Slip, Sliding Away
In spite of what we had for the last few years, it looks like this year will bring us a normal Manitoba winter; snow, snow and, oh yeah, snow. And with that comes our favourite Winnipeg winter sport, no, not hockey. I’m talking about car bowling; the act of launching your car down an icy street to see how many other cars you can bounce off of. It can almost be considered an early winter tradition, as hundreds of motorists participate in it after the first serious snowfall alone, never mind the rest of winter. It is as if everyone forgets how to drive in winter.
A word to the wise, even though winter car bowlers are largely responsible for keeping hundreds of workers at Manitoba Public Insurance employed each year, they don’t treat you like a valued customer. How do I know this? Persona experience, I’m sorry to say. I must admit to getting involved in the sport myself a couple of winters back. Unless, God forbid, something worse happens along the way, it will go down in history as my worst winter ever.
My story begins on a very snowy, blowy, November morning two years ago. It had been snowing since first light, and possibly earlier. The streets were slick and visibility was poor. I was heading to a lunch meeting on the other side of the city, all the while wondering why I was doing it. Traffic was crawling and it had already taken me more than forty five minutes just to get near into the downtown area. I could feel my tires begin to slide every time I applied the brakes and mind was screaming, “You shouldn’t be here! Turn around and go home!”
Then it happened! The light turned red and the car in front of me hit the brakes. I dropped the car into neutral and began pumping the brakes, but the car kept inexorably sliding forward. It kept going, no matter what I did, gradually slowing, but not enough. At the last possible moment, the car ground to a stop, and the rear end swung out, hitting the panel truck beside me. Heavy sigh.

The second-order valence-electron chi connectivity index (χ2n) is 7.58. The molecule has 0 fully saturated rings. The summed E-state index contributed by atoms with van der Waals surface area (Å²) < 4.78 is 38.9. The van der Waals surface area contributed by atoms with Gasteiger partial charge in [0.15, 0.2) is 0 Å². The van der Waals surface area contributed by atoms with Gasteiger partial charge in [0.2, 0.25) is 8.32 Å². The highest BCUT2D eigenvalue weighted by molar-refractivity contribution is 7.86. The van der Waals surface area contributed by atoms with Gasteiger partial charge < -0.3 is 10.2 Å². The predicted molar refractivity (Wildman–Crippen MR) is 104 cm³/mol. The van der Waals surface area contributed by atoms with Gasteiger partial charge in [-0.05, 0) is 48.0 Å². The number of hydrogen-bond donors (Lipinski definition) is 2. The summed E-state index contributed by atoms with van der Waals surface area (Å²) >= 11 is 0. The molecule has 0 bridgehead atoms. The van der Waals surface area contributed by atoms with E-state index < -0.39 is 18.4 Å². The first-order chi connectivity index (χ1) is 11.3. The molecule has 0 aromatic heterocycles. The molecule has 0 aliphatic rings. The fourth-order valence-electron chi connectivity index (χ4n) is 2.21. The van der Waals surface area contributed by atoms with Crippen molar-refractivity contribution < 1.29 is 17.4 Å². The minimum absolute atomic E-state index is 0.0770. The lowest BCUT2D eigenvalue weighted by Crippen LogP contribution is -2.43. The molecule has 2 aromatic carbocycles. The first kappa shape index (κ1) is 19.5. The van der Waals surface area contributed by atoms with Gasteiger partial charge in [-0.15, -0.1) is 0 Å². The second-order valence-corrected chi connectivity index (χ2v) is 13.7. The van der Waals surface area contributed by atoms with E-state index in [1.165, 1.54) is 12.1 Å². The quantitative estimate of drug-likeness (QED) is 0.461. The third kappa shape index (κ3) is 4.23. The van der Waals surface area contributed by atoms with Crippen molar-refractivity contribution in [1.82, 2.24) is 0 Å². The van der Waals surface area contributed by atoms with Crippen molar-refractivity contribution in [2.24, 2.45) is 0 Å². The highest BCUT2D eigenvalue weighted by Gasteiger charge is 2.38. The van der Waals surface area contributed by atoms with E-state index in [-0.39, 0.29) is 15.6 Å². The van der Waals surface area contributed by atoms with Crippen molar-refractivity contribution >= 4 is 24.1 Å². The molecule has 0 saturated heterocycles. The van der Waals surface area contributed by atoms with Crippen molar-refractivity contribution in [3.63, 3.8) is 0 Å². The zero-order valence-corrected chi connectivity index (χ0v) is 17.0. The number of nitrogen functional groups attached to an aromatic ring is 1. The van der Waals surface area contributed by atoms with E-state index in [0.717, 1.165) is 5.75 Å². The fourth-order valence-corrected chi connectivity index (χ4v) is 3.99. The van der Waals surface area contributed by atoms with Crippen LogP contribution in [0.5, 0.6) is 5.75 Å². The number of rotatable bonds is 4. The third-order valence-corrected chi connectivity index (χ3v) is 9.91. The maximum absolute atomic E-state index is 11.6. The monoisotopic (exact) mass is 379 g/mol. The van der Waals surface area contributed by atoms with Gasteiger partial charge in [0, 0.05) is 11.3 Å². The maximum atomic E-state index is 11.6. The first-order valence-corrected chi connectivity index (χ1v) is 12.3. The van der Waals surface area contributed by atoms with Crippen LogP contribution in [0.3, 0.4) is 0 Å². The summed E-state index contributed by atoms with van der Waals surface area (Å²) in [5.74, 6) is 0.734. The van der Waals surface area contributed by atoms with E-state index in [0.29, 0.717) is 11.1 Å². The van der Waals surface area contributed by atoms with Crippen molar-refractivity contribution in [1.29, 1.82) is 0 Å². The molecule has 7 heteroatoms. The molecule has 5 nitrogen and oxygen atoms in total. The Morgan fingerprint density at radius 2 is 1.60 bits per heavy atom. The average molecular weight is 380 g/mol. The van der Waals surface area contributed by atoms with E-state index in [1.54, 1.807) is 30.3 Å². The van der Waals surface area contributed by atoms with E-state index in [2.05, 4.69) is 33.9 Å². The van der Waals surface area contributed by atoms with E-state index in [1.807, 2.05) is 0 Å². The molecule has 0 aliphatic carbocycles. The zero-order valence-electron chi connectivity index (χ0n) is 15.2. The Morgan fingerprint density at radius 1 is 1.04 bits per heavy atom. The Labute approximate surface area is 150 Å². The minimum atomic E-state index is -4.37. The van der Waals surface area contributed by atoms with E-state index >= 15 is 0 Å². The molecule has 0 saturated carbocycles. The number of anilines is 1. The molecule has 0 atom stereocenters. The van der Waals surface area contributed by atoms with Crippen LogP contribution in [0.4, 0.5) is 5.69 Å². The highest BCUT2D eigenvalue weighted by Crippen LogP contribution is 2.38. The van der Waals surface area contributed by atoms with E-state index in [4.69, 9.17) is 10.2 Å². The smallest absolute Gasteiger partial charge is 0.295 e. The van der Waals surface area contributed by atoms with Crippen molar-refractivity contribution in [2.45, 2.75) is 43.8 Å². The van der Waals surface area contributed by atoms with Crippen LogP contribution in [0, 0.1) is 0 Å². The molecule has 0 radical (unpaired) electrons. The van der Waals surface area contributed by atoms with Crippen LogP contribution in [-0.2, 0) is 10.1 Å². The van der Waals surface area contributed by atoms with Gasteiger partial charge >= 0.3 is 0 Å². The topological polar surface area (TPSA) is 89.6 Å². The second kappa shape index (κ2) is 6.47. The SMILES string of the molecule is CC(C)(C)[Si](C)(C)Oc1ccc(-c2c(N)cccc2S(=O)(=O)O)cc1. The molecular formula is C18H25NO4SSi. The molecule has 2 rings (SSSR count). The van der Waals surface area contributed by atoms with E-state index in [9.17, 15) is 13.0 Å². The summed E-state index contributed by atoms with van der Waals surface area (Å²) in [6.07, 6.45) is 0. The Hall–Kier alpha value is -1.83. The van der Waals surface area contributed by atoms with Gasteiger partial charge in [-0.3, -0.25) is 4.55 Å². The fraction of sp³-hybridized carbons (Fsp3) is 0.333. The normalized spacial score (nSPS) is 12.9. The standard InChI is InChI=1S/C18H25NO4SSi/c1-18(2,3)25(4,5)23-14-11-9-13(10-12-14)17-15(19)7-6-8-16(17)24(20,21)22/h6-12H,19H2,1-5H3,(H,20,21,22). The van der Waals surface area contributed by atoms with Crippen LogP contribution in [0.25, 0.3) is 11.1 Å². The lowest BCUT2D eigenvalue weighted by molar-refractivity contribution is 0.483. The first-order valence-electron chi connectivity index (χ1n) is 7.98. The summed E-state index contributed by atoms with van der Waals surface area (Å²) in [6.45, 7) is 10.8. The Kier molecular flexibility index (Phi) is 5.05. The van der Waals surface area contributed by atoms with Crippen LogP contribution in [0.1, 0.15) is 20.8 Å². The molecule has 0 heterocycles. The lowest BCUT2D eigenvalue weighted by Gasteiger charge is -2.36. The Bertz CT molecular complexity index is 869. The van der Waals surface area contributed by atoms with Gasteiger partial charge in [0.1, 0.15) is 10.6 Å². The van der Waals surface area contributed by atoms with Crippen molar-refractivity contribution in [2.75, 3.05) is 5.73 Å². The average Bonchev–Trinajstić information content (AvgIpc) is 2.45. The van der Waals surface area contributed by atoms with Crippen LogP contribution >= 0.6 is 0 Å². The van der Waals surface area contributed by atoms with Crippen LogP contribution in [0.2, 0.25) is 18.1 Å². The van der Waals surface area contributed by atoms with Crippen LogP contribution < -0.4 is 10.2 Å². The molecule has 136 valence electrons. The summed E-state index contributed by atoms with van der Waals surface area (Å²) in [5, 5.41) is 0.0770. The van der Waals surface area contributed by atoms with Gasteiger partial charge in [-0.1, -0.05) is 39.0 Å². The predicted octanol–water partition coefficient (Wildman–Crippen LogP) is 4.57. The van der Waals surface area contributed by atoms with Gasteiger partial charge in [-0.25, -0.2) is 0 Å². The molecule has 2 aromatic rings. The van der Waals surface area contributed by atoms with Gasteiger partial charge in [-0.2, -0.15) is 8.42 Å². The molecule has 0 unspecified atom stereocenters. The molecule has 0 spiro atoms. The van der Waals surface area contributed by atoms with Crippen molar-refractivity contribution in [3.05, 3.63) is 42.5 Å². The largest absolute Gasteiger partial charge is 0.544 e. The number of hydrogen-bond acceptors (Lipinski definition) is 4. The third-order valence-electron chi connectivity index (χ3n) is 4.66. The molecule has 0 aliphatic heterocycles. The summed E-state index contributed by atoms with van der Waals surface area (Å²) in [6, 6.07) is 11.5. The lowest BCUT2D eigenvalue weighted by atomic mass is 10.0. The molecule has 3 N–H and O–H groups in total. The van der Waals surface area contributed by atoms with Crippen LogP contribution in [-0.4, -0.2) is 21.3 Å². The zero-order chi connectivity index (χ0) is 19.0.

I got a broken tail light, a bent fender and a cracked bumper. He got some scratches in his paint. If it wasn’t for the damage to my car, he wouldn’t have had to bother with the ensuing MPI claim. As we were exchanging information, I hear someone yell, “Shit!” and turn to see a woman looking at the mangled front end of her car. She appeared to have hit the light standard.
That was November, also known as round one. December sailed along fairly smoothly. Then came January; round two. I was driving around the south Perimeter highway. There had been a light snowfall and a north wind was sending it drifting across the highway but, thus far, there was no accumulation on the roads. I was following a semi-trailer, coming up on the lights for the La Salle turn off. The light was red and the truck in front of me was slowing down. Knowing how long it takes for those big rigs to get going once they’ve stopped, I pulled into the left lane, intending to get in front of him when the light changed. Unfortunately, the light changed before we came to a stop and the truck began to speed up. Now I am stuck in the left lane beside him, picking up speed faster than he was, but not as quickly as I had intended. It had never been my plan to be in a race with a large tractor-trailer.